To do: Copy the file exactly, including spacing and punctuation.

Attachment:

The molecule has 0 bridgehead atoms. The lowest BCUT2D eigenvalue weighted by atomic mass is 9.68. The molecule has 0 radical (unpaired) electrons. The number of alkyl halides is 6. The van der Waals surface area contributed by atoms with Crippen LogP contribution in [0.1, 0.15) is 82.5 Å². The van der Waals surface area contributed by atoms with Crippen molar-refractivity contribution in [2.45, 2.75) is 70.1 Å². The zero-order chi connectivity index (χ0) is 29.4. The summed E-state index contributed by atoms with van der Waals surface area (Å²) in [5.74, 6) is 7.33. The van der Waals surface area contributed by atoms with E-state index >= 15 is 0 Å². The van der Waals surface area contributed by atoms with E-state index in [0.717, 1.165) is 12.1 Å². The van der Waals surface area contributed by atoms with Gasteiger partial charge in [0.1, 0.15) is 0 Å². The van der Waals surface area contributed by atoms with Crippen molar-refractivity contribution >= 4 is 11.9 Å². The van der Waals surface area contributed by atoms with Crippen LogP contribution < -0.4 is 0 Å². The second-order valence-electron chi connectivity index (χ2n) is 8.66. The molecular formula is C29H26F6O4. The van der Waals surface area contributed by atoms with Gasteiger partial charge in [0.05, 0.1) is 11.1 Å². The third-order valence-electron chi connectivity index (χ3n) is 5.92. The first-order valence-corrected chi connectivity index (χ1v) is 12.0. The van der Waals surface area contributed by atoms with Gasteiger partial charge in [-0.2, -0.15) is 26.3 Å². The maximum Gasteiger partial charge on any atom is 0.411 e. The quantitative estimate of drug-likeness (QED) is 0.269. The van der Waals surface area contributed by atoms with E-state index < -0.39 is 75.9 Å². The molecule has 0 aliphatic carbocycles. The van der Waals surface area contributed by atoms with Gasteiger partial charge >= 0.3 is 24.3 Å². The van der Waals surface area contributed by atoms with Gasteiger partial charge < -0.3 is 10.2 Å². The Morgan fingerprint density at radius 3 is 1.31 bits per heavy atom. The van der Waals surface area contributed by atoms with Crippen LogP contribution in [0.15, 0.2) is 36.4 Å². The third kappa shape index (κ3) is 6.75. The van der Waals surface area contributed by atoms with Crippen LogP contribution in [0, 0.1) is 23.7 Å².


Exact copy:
The molecule has 0 bridgehead atoms. The lowest BCUT2D eigenvalue weighted by atomic mass is 9.68. The molecule has 0 radical (unpaired) electrons. The number of alkyl halides is 6. The van der Waals surface area contributed by atoms with Crippen LogP contribution in [0.1, 0.15) is 82.5 Å². The van der Waals surface area contributed by atoms with Crippen molar-refractivity contribution in [2.45, 2.75) is 70.1 Å². The zero-order chi connectivity index (χ0) is 29.4. The summed E-state index contributed by atoms with van der Waals surface area (Å²) in [5.74, 6) is 7.33. The van der Waals surface area contributed by atoms with E-state index >= 15 is 0 Å². The van der Waals surface area contributed by atoms with E-state index in [0.717, 1.165) is 12.1 Å². The van der Waals surface area contributed by atoms with Gasteiger partial charge in [0.1, 0.15) is 0 Å². The van der Waals surface area contributed by atoms with Crippen molar-refractivity contribution >= 4 is 11.9 Å². The van der Waals surface area contributed by atoms with Crippen LogP contribution < -0.4 is 0 Å². The second-order valence-electron chi connectivity index (χ2n) is 8.66. The molecular formula is C29H26F6O4. The van der Waals surface area contributed by atoms with Gasteiger partial charge in [0.05, 0.1) is 11.1 Å². The third-order valence-electron chi connectivity index (χ3n) is 5.92. The first-order valence-corrected chi connectivity index (χ1v) is 12.0. The van der Waals surface area contributed by atoms with Gasteiger partial charge in [-0.2, -0.15) is 26.3 Å². The maximum Gasteiger partial charge on any atom is 0.411 e. The quantitative estimate of drug-likeness (QED) is 0.269. The van der Waals surface area contributed by atoms with E-state index < -0.39 is 75.9 Å². The molecule has 0 aliphatic carbocycles. The van der Waals surface area contributed by atoms with Gasteiger partial charge >= 0.3 is 24.3 Å². The van der Waals surface area contributed by atoms with Gasteiger partial charge < -0.3 is 10.2 Å². The Morgan fingerprint density at radius 3 is 1.31 bits per heavy atom. The van der Waals surface area contributed by atoms with Crippen LogP contribution in [0.15, 0.2) is 36.4 Å². The third kappa shape index (κ3) is 6.75. The van der Waals surface area contributed by atoms with Crippen LogP contribution in [0, 0.1) is 23.7 Å².